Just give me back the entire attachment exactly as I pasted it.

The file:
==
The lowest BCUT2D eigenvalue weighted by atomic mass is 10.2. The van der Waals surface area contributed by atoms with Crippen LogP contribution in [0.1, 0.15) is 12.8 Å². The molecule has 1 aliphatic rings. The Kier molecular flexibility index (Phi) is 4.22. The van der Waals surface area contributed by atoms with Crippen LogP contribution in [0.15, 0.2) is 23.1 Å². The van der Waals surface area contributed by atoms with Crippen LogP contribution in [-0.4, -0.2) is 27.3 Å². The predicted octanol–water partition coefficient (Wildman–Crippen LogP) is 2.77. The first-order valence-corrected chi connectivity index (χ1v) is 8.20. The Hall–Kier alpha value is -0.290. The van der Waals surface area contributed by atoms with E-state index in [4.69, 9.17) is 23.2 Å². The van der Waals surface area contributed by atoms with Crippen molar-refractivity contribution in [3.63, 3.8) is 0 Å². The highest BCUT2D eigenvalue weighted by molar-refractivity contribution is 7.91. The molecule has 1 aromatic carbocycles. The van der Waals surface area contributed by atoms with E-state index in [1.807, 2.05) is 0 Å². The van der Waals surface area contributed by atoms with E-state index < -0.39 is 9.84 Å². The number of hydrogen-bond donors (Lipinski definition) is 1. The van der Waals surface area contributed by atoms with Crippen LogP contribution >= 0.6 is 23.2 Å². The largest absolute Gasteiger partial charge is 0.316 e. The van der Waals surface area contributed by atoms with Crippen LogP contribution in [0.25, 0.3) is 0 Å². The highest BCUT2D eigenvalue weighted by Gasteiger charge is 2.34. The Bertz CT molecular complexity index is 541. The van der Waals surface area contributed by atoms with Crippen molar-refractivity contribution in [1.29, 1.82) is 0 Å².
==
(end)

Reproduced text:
The lowest BCUT2D eigenvalue weighted by atomic mass is 10.2. The van der Waals surface area contributed by atoms with Crippen LogP contribution in [0.1, 0.15) is 12.8 Å². The molecule has 1 aliphatic rings. The Kier molecular flexibility index (Phi) is 4.22. The van der Waals surface area contributed by atoms with Crippen LogP contribution in [0.15, 0.2) is 23.1 Å². The van der Waals surface area contributed by atoms with Crippen LogP contribution in [-0.4, -0.2) is 27.3 Å². The predicted octanol–water partition coefficient (Wildman–Crippen LogP) is 2.77. The first-order valence-corrected chi connectivity index (χ1v) is 8.20. The Hall–Kier alpha value is -0.290. The van der Waals surface area contributed by atoms with E-state index in [4.69, 9.17) is 23.2 Å². The van der Waals surface area contributed by atoms with Crippen molar-refractivity contribution in [3.63, 3.8) is 0 Å². The highest BCUT2D eigenvalue weighted by molar-refractivity contribution is 7.91. The molecule has 1 aromatic carbocycles. The van der Waals surface area contributed by atoms with E-state index in [1.807, 2.05) is 0 Å². The van der Waals surface area contributed by atoms with E-state index < -0.39 is 9.84 Å². The number of hydrogen-bond donors (Lipinski definition) is 1. The van der Waals surface area contributed by atoms with Crippen LogP contribution >= 0.6 is 23.2 Å². The largest absolute Gasteiger partial charge is 0.316 e. The van der Waals surface area contributed by atoms with Crippen LogP contribution in [0.25, 0.3) is 0 Å². The highest BCUT2D eigenvalue weighted by Gasteiger charge is 2.34. The Bertz CT molecular complexity index is 541. The van der Waals surface area contributed by atoms with Crippen molar-refractivity contribution in [1.29, 1.82) is 0 Å².